"I’m the only candidate for governor who’s rolled out any policies so far."
Ken Cuccinelli on Tuesday, June 11th, 2013 in a news conference.
Cuccinelli says McAuliffe has rolled out no policies
Republican gubernatorial nominee Ken Cuccinelli says Terry McAuliffe, his Democratic opponent, has introduced zero policies.
"I’m the only candidate for governor who’s rolled out any policies so far," Cuccinelli said on June 11 as he announced his workforce development plan.
Cuccinelli made a similar claim during a June 7 radio interview on WMAL in Washington. McAuliffe’s campaign is "being very negative and they haven’t rolled out any policies," he said.
No policies? Nada? Nary a one?
To check Cuccinelli’s claim, we turned to Merriam-Webster’s Dictionary, which defines policy as "a high-level overall plan embracing the general goals and acceptable procedures especially of a governmental body."
So there are two components to policy: a goal and a process to get there. And we’ll add one more ground rule: the proposals should be in writing.
Scouring McAuliffe’s website, we came across several proposals that clearly met all of these tests and were released prior to Cucinelli’s June attacks. They are:
*An executive order banning gifts over $100 to the governor’s family and barring all gifts to the governor’s household from lobbyists and others who do business with the state. McAuliffe said he would also ask the General Assembly pass the same rules for itself, the lieutenant governor and attorney general, in addition to requiring that gifts of more than $500 to dependent family members be publicly reported.
*Creating a bipartisan commission to investigate ethics complaints against state politicians or discrepancies in their disclosure reports and refer violations to the proper disciplinary body. McAuliffe says the panel would have a "small professional staff" and would be funded through lobbyist registration fees.
*Giving localities the option of reducing or eliminating the business and professional licensing tax, the machinery and tool tax and the merchants capital tax. McAuliffe would appoint a commission to help localities come up with revenue-neutral ways to end or cut the levies. Cuccinelli, we should note, also has proposed abolishing each of the three taxes.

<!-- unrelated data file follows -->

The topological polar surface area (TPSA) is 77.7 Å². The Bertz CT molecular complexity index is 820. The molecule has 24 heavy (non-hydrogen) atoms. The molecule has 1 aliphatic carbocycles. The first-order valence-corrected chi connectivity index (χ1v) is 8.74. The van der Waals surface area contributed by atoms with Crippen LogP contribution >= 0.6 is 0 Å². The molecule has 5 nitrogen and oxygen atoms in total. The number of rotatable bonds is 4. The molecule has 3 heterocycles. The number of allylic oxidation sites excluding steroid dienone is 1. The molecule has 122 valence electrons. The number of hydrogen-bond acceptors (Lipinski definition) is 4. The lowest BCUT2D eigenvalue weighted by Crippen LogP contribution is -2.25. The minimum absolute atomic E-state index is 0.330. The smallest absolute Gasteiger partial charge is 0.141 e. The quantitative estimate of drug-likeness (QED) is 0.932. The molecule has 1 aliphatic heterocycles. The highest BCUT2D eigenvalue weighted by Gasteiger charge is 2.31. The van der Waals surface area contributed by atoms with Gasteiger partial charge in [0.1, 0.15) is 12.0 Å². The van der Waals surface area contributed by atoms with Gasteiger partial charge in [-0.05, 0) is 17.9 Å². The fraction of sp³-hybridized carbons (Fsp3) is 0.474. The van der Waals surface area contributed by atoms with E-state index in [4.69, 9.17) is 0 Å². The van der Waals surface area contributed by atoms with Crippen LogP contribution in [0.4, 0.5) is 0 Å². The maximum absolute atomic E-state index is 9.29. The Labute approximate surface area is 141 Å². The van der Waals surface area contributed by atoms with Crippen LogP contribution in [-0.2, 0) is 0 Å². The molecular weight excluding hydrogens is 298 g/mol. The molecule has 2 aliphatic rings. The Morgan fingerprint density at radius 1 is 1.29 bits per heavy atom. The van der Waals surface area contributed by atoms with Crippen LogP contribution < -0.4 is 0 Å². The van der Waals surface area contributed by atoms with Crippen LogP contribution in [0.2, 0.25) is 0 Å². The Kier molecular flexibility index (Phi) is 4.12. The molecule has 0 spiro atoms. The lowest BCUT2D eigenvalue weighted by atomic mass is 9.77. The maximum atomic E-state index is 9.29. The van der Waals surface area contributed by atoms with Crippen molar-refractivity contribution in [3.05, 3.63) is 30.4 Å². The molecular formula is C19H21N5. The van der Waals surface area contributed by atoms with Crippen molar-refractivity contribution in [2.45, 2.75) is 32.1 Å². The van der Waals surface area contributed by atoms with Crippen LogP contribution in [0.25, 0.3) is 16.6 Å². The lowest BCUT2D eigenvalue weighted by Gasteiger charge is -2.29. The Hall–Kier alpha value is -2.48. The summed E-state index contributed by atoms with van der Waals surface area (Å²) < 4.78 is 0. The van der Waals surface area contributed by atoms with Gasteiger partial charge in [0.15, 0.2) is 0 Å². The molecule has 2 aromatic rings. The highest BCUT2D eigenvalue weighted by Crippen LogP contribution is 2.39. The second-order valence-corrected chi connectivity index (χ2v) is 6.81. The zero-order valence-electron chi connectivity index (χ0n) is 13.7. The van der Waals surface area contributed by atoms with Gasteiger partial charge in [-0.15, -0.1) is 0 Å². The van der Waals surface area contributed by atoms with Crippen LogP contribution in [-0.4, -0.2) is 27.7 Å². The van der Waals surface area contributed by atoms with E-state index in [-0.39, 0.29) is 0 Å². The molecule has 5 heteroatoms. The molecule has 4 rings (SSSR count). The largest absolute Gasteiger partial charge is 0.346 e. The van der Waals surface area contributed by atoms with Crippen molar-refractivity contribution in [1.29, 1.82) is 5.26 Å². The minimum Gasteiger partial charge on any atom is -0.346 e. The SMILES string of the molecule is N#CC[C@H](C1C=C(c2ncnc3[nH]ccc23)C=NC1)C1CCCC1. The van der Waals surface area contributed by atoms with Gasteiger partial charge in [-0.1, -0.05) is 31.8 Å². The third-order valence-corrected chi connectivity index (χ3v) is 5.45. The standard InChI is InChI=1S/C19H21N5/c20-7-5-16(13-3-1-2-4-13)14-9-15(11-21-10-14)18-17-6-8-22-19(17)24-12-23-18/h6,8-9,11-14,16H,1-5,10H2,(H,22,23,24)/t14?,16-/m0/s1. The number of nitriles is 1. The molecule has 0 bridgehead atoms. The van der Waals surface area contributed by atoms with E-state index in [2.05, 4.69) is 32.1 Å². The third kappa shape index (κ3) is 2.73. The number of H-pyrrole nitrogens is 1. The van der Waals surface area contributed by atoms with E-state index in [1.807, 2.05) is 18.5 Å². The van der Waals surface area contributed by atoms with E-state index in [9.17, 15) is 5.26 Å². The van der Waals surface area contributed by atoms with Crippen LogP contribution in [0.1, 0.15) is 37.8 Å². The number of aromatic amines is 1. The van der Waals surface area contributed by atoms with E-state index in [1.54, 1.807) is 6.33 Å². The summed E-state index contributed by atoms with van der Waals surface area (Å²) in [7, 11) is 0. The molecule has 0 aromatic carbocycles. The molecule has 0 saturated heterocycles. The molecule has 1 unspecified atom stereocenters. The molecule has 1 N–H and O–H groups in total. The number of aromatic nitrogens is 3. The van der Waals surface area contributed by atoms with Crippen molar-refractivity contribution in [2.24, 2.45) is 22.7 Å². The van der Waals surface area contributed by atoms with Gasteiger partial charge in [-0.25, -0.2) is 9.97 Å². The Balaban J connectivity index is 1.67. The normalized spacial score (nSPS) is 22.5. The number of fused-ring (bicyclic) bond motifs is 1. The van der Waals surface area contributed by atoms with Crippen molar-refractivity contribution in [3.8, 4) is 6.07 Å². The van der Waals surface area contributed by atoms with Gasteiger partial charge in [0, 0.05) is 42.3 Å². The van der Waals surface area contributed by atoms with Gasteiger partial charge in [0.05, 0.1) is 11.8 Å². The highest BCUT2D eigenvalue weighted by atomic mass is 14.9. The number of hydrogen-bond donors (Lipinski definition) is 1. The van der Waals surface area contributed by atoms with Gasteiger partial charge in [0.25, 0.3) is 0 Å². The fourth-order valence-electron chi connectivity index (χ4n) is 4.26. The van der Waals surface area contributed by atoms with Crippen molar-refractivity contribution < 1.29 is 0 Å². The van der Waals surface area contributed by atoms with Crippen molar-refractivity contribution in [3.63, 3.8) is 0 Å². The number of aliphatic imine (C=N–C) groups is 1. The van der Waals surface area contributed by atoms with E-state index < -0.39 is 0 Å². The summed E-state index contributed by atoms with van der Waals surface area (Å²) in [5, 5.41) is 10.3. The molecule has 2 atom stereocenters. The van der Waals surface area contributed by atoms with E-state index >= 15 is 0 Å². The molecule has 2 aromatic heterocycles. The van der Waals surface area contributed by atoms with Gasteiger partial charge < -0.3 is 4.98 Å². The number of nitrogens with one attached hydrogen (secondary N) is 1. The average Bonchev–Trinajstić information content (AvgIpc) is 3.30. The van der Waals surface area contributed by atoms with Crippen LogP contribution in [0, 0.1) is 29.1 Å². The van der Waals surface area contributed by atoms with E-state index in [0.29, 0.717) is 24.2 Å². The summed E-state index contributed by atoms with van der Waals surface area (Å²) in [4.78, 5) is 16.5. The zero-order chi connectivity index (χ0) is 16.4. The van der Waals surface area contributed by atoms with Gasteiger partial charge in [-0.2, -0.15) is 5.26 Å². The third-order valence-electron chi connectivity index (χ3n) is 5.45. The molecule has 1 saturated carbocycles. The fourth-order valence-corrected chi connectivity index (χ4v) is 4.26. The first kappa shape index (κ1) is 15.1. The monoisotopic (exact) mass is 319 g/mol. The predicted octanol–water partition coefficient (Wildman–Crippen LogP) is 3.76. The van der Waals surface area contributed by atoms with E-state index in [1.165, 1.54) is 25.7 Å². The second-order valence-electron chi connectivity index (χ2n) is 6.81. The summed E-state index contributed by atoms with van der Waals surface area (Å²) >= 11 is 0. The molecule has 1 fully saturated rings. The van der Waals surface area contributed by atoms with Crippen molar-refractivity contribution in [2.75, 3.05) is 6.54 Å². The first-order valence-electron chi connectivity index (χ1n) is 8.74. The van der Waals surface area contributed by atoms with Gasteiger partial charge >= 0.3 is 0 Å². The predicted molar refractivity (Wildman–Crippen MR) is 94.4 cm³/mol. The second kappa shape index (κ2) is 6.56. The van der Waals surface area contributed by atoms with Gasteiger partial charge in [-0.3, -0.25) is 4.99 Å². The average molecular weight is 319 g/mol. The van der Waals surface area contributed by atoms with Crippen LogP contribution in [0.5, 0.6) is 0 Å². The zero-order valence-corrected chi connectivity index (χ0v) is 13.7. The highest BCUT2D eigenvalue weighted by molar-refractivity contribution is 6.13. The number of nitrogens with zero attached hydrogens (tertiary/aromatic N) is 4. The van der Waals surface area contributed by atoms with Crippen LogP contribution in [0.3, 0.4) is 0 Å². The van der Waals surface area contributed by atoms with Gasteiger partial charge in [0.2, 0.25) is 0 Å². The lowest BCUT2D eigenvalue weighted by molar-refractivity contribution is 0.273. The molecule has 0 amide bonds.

*Appointing a commission to recommend reforms to Standards of Learning tests given to public school students. McAuliffe says the multiple-choice tests are a flawed measure of teaching and learning and the state should also use essay and short-answer questions.
So how does Cuccinelli come up with zero?
Richard Cullen, communications director for the campaign, sent us an email saying Cuccinelli’s comments do not suggest that McAuliffe has put no proposals on the table.
"Ken uses qualifiers that I think are important: ‘substantive,’ ‘nothing in detail,’ zero policy rollouts,’" he wrote.
It’s true that when Cuccinelli criticized McAuliffe in late May, he did use the words "zero policy rollouts," and added the caveat that his opponent had offered "nothing in detail" or "substantive."
But those last two qualifiers disappeared as Cuccinelli amped up his attack in June, so they are not a factor in this Truth-O-Meter.
The term "rollout" remained in Cuccinelli’s comments and deserves consideration. "Ken has outlined comprehensive policy proposals in front of reporters across the Commonwealth and allowed the public to digest and scrutinize his ideas," Cullen said. "At no point has Terry McAuliffe done that."
Merriam-Webster’s Dictionary defines rollout as "the widespread public introduction of a new product."
McAuliffe has not introduced policy with the verve of Cuccinelli, who called a news conference with the capitol press corps in May to announce his tax cutting plan and answer questions about it. But McAuliffe has publicized his major initiatives in press releases, interviews and speeches around the state.
Josh Schwerin, a spokesman for McAuliffe, said the Democrat has put out "lots of policies" and referred us to a 13-page document on the campaign’s website entitled "Putting Jobs First." In general, we found the document to be more of a platform laying out McAuliffe’s broad goals than a policy paper detailing how he would accomplish them. For example, McAuliffe repeatedly calls for greater investment in mass transit and public and higher education, but does not put price tags on his proposals or say how the state would pay for them.
Cuccinelli, in contrast, has not issued a platform as broad as McAuliffe’s, but has unveiled some of his policies in greater depth that his opponent. Even so, Cuccinelli has left many major questions unanswered.
For example, Cuccinelli has called for cutting the 6 percent corporate income tax rate to 4 percent over four years and reducing the 5.75 individual income tax rate to 5 percent over the same span. The cost of the cuts would be $1.4 billion a year, which Cuccinelli says he would pay for by eliminating tax exemptions and loopholes -- but he won’t say which ones. That work would be assigned to a commission after he was elected.
At least twice, Cuccinelli has said McAuliffe hasn’t "rolled out any policies."
McAuliffe has rolled out a number of detailed steps for ethics reforms in state government. His proposals to improve standardized testing in public schools and give localities options to end some taxes, while relying on commissions to make the hard decisions, both set goals and a route for achieving them.
We’re not conferring wonk status on McAuliffe or anything close to it. But Cuccinelli’s statement is an obvious stretch and we rate it False.